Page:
A day after the release of patches for 21 Microsoft vulnerabilities, attack code has appeared on the internet, according to warnings from security firms.
There is no 'patching window' for Windows
Most of the exploits target flaws that were previously known but were patched only as part of Microsoft's June monthly security update, released this week. But at least two publicly available exploits are directed at newly disclosed flaws in the company's products.
"Exploit code had already existed for three of the vulnerabilities prior to Tuesday, as they were already public issues," said Michael Sutton, director of VeriSign's iDefense Labs. "Beyond that, we're seeing public exploit code emerge for some of the new vulnerabilities and are hearing rumors of private code existing for others."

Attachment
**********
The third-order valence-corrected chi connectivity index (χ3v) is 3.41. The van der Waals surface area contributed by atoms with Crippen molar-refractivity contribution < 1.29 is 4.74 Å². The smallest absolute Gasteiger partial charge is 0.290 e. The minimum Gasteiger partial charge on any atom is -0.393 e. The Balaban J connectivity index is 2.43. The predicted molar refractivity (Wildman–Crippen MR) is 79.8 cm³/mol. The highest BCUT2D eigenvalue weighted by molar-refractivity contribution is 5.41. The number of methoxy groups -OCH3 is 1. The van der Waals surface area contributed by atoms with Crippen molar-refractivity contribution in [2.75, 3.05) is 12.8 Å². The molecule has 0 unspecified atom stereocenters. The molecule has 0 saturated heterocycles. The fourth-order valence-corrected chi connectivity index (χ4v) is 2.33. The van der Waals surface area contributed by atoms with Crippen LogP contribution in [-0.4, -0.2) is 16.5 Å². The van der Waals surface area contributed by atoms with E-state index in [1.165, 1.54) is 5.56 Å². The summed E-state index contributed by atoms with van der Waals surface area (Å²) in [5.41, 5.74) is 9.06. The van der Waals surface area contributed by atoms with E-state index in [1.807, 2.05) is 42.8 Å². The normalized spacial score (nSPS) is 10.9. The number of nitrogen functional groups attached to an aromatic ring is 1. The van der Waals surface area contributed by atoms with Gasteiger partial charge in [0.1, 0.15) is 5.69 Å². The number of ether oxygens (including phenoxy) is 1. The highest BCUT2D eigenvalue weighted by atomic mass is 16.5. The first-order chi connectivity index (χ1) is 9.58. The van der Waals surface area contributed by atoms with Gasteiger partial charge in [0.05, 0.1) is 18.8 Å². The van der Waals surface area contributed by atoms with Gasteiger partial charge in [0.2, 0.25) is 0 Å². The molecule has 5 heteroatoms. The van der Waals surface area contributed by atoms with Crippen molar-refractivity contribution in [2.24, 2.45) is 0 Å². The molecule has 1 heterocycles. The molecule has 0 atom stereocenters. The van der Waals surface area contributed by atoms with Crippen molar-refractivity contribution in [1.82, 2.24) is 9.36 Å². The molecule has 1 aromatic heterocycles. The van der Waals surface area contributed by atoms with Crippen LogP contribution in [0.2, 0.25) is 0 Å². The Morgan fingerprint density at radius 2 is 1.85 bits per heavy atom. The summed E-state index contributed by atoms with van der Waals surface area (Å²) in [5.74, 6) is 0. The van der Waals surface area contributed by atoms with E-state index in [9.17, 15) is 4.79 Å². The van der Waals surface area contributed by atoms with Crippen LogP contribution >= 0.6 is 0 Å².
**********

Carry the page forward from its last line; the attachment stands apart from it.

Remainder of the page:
The availability of such exploits heightens the risk for companies that have not yet been able to patch their systems and are important factors to consider when deciding which systems to patch first, he said.
"We believe that it is far more beneficial to withhold proof-of-concept code for an amount of time so that customers can get the vulnerabilities patched," said Stephen Toulouse, security program manager at Microsoft's security response centre. "The public broadcasting of code so quickly after a bulletin release, we believe, tends to help attackers."
Microsoft is telling its customers to pay special attention to three key updates - MS06-021, MS06-022 and MS06-023 - because the vulnerabilities they patch could be particularly easy to exploit using Internet Explorer. "There are methods by which if you just browse to a website, there could be code execution," Toulouse said.
According to iDefense, some form of exploit code is publicly available against the cross-domain information disclosure vulnerability described in bulletins MS06-021, the address bar spoofing flaw in MS06-021 and the Word malformed object pointer vulnerability described in MS06-027.
All three were previously known flaws and were given a severity rating of "critical" by Microsoft.